Reese: Herbert & Cox Would Rather Utahns Die than Have a Bad Economic Year


© Noel St. John

Utah Governor Gary Herbert addresses a luncheon at the National Press Club, October 2, 2015. Photo courtesy of Noel St. John.

By Isaac Reese, Opinion Writer


Utah Governor Gary Herbert and Lt. Governor Spencer Cox, now our governor-elect, have failed Utahns. Early in 2020 they wasted $800,000 on a drug that is proven to not help fight COVID-19. They spent $6.35 million on a contract tracing app even though free and more effective versions of this tool already existed. And Herbert and Cox’s mismanagement of the pandemic has caused needless deaths — 863 Utahns have died from COVID-19, and that number will only be higher by the time you read this. The choices Herbert and Cox have made a signal that they care about big businesses and Utah’s economy more than they care about your life. They reopened too quickly after the lockdown, refused to mandate restrictions to mitigate spread and passed a bill to grant immunity to employers who lack COVID-19 protections for their workers. At the end of the day, Herbert and Cox would rather let you die working than hurt Utah’s reputation for being great for business.

Like many Utahns, I was unable to work at the start of the pandemic. My part-time jobs did not resume until a week after I exhausted my unemployment money. Through the spring and summer, I often scrolled through Twitter in horror at the impact COVID-19 was having on my community. In September, the Salt Lake Tribune published a story about Julio Hernandez, a Utahn who died from COVID-19. His children are unable to sue his employer for not properly protecting him in the workplace because of the immunity the state has granted employers. His employer has also not given Hernandez’s beneficiaries any wages he had yet to receive or death benefits they would normally be entitled to. Instead, they were forced to crowdfund their father’s funeral, relying on donations through GoFundMe.

If Hernandez had died from anything work-related, like an accident, his children could take his employers to court for compensation. However, they cannot do so under these circumstances because Herbert and Cox chose to protect employers over workers.

This lack of responsibility from Utah’s executive branch also played a role in the death of Margarita Satini, a local community organizer and prominent member of Utah’s Pacific Islander community. After her death, Gov. Herbert issued a statement on Twitter which said, “Our prayers and thoughts are with all who mourn the loss of Margarita Satini loss tonight.” Before Satini died from COVID-19, she posted to her Facebook critiquing Herbert for not doing enough to slow the pandemic in Utah.

People are dying because Herbert and Cox have not listened to medical experts and sought to mitigate the damage of COVID-19 but actually loosened restrictions, allowing the virus to infect more and more Utahns. This summer they signed off on changes to the rules about who can serve as head of the Utah Department of Health, which eliminated the requirement for either a medical degree or master’s in public health or administration and reduced the required number of years of public health experience. This allows interim leader Richard Saunders, who initially worked in private sector construction management, to serve as head of the state Health Department. State leaders’ choice to instate a private businessman as Utah’s top public health official makes it very clear that they care more about businesses than individual Utahns.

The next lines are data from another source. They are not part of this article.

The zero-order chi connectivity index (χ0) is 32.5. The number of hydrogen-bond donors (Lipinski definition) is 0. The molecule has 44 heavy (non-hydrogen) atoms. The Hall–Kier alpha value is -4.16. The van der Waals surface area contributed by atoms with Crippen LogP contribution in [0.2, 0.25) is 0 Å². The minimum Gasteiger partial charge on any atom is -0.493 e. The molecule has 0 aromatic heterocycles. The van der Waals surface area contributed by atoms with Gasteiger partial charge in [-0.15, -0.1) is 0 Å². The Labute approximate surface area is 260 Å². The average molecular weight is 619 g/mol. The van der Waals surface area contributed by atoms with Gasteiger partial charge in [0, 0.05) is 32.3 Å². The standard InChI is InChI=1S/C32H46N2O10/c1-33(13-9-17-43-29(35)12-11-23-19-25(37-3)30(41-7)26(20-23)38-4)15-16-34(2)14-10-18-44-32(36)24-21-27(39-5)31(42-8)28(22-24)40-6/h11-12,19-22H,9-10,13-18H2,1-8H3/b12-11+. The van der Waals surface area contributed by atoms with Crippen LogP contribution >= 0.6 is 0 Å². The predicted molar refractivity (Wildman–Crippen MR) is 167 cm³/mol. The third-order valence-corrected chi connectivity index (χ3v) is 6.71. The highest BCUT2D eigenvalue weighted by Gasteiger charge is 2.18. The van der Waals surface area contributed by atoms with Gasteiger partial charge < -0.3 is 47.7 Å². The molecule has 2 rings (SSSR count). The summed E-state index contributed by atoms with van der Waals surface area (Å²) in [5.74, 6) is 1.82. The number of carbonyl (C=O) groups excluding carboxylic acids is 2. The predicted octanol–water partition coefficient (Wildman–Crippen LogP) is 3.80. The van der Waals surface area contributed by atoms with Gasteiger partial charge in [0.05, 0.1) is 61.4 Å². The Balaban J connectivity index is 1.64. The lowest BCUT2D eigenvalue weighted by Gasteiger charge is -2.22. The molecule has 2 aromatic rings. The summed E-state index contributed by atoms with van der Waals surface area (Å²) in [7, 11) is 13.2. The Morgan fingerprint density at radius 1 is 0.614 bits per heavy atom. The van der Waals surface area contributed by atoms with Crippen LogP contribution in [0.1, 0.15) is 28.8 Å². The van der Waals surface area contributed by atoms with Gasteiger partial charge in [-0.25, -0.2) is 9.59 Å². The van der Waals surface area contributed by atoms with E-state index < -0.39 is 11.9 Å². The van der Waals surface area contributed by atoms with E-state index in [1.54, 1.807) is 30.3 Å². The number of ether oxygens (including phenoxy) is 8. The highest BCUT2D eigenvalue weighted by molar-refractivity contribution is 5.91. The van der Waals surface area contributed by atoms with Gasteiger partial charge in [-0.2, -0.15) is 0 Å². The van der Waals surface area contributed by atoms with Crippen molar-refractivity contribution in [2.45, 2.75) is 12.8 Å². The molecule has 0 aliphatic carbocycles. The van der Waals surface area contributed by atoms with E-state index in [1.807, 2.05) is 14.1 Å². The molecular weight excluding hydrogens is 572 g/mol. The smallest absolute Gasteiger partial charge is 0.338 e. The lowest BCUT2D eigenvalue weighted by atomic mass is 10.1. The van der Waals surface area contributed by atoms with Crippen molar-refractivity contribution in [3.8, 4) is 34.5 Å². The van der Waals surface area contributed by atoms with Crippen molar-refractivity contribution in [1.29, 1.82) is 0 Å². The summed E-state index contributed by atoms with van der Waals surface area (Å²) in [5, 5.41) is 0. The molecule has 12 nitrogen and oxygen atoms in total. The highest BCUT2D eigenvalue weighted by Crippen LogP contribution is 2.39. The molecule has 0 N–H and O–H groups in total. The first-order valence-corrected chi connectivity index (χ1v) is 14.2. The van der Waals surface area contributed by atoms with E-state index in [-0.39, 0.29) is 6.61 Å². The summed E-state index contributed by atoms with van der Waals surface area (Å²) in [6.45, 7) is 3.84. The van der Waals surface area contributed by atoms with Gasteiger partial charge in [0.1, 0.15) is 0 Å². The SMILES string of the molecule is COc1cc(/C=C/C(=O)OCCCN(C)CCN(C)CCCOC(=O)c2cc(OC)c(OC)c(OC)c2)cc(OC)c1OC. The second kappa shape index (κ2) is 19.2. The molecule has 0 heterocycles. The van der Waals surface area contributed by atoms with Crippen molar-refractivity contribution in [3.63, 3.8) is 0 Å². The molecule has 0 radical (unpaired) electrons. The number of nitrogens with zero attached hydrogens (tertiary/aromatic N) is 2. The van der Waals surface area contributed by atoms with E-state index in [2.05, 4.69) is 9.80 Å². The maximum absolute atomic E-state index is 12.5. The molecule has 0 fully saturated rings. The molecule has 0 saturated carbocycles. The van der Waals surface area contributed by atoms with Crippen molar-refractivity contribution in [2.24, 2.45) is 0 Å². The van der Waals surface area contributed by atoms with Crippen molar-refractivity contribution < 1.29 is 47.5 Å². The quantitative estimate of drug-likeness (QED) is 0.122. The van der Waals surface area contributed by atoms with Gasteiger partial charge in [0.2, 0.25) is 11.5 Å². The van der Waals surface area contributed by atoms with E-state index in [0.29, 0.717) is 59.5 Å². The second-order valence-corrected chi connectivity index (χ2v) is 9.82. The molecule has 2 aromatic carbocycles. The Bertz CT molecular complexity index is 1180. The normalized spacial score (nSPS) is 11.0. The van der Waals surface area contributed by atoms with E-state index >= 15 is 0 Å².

The state government is only addressing and focusing on COVID-19 as an economic issue, which is a failure on Herbert and Cox’s part. They’ve protected businesses and private interests rather than their constituents. Their “prayers and thoughts” will never evolve into listening to medical experts. At the end of the day, their vision is merely to shore up Utah’s economy — even at the expense of working Utahns. When they’re met with criticism about their leadership or policies, they demand a return to civility in politics. But why should we be civil? Are those who have lost loved ones to COVID-19 not allowed to mourn? Are they not allowed to be angry at the leaders who failed to protect their families and friends? It’s clear by now that Cox and Herbert will not listen to their constituents, no matter the tone of the criticism, because they care first and foremost about how Utah looks for business and the economy. They have chosen to put Utah’s economic future ahead of the health of its people, and Utahns are paying the price.


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